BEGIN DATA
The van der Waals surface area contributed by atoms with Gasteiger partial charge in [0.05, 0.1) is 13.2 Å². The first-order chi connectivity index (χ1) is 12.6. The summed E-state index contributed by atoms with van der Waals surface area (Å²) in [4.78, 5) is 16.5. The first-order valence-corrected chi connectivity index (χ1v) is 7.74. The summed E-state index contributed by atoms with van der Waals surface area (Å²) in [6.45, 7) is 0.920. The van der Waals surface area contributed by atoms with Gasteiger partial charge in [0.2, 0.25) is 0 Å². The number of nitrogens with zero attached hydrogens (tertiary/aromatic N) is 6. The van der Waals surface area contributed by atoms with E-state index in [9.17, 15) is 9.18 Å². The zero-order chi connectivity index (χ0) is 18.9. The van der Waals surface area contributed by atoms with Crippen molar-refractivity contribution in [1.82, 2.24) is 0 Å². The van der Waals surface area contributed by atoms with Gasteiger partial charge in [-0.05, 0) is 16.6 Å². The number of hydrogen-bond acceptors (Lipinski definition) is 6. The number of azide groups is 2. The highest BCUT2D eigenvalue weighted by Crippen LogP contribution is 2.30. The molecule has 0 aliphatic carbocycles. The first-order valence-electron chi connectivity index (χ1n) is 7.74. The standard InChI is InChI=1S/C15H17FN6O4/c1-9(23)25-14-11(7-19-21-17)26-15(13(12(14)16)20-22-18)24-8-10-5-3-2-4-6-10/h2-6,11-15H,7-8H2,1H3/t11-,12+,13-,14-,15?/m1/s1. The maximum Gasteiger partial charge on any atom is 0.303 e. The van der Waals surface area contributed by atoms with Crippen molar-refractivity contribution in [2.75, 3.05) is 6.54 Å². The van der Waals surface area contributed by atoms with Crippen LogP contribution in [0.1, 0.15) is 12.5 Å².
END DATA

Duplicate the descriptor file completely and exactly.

The van der Waals surface area contributed by atoms with Gasteiger partial charge in [0.05, 0.1) is 13.2 Å². The first-order chi connectivity index (χ1) is 12.6. The summed E-state index contributed by atoms with van der Waals surface area (Å²) in [4.78, 5) is 16.5. The first-order valence-corrected chi connectivity index (χ1v) is 7.74. The summed E-state index contributed by atoms with van der Waals surface area (Å²) in [6.45, 7) is 0.920. The van der Waals surface area contributed by atoms with Gasteiger partial charge in [0.2, 0.25) is 0 Å². The number of nitrogens with zero attached hydrogens (tertiary/aromatic N) is 6. The van der Waals surface area contributed by atoms with E-state index in [9.17, 15) is 9.18 Å². The zero-order chi connectivity index (χ0) is 18.9. The van der Waals surface area contributed by atoms with Crippen molar-refractivity contribution in [1.82, 2.24) is 0 Å². The van der Waals surface area contributed by atoms with Gasteiger partial charge in [-0.05, 0) is 16.6 Å². The number of hydrogen-bond acceptors (Lipinski definition) is 6. The number of azide groups is 2. The highest BCUT2D eigenvalue weighted by Crippen LogP contribution is 2.30. The molecule has 0 aliphatic carbocycles. The first-order valence-electron chi connectivity index (χ1n) is 7.74. The standard InChI is InChI=1S/C15H17FN6O4/c1-9(23)25-14-11(7-19-21-17)26-15(13(12(14)16)20-22-18)24-8-10-5-3-2-4-6-10/h2-6,11-15H,7-8H2,1H3/t11-,12+,13-,14-,15?/m1/s1. The maximum Gasteiger partial charge on any atom is 0.303 e. The van der Waals surface area contributed by atoms with Crippen molar-refractivity contribution in [2.75, 3.05) is 6.54 Å². The van der Waals surface area contributed by atoms with Crippen LogP contribution in [0.1, 0.15) is 12.5 Å².